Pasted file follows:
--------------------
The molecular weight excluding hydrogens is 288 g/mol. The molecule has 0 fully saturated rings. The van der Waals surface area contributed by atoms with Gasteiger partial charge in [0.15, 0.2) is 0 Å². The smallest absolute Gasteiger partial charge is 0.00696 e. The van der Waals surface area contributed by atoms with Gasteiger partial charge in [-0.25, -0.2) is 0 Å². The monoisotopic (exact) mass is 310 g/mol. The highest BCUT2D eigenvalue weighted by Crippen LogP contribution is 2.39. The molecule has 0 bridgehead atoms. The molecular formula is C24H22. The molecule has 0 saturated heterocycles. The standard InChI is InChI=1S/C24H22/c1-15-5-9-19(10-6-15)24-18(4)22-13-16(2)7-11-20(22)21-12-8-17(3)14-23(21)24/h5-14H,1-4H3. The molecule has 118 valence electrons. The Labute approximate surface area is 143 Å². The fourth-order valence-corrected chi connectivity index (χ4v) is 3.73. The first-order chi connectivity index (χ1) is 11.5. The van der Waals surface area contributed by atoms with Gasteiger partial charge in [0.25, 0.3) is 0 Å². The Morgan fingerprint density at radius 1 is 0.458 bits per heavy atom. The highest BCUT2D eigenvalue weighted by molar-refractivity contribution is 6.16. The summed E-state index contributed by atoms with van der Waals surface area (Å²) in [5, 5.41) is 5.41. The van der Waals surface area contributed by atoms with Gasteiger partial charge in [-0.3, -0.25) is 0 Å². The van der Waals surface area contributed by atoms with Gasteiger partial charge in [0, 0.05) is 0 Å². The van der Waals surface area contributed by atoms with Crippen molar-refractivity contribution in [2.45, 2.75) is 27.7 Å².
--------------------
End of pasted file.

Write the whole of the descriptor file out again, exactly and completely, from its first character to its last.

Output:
The molecular weight excluding hydrogens is 288 g/mol. The molecule has 0 fully saturated rings. The van der Waals surface area contributed by atoms with Gasteiger partial charge in [0.15, 0.2) is 0 Å². The smallest absolute Gasteiger partial charge is 0.00696 e. The van der Waals surface area contributed by atoms with Gasteiger partial charge in [-0.25, -0.2) is 0 Å². The monoisotopic (exact) mass is 310 g/mol. The highest BCUT2D eigenvalue weighted by Crippen LogP contribution is 2.39. The molecule has 0 bridgehead atoms. The molecular formula is C24H22. The molecule has 0 saturated heterocycles. The standard InChI is InChI=1S/C24H22/c1-15-5-9-19(10-6-15)24-18(4)22-13-16(2)7-11-20(22)21-12-8-17(3)14-23(21)24/h5-14H,1-4H3. The molecule has 118 valence electrons. The Labute approximate surface area is 143 Å². The fourth-order valence-corrected chi connectivity index (χ4v) is 3.73. The first-order chi connectivity index (χ1) is 11.5. The van der Waals surface area contributed by atoms with Gasteiger partial charge in [0.25, 0.3) is 0 Å². The Morgan fingerprint density at radius 1 is 0.458 bits per heavy atom. The highest BCUT2D eigenvalue weighted by molar-refractivity contribution is 6.16. The summed E-state index contributed by atoms with van der Waals surface area (Å²) in [5, 5.41) is 5.41. The van der Waals surface area contributed by atoms with Gasteiger partial charge in [-0.3, -0.25) is 0 Å². The van der Waals surface area contributed by atoms with Gasteiger partial charge in [0, 0.05) is 0 Å². The van der Waals surface area contributed by atoms with Crippen molar-refractivity contribution in [2.45, 2.75) is 27.7 Å².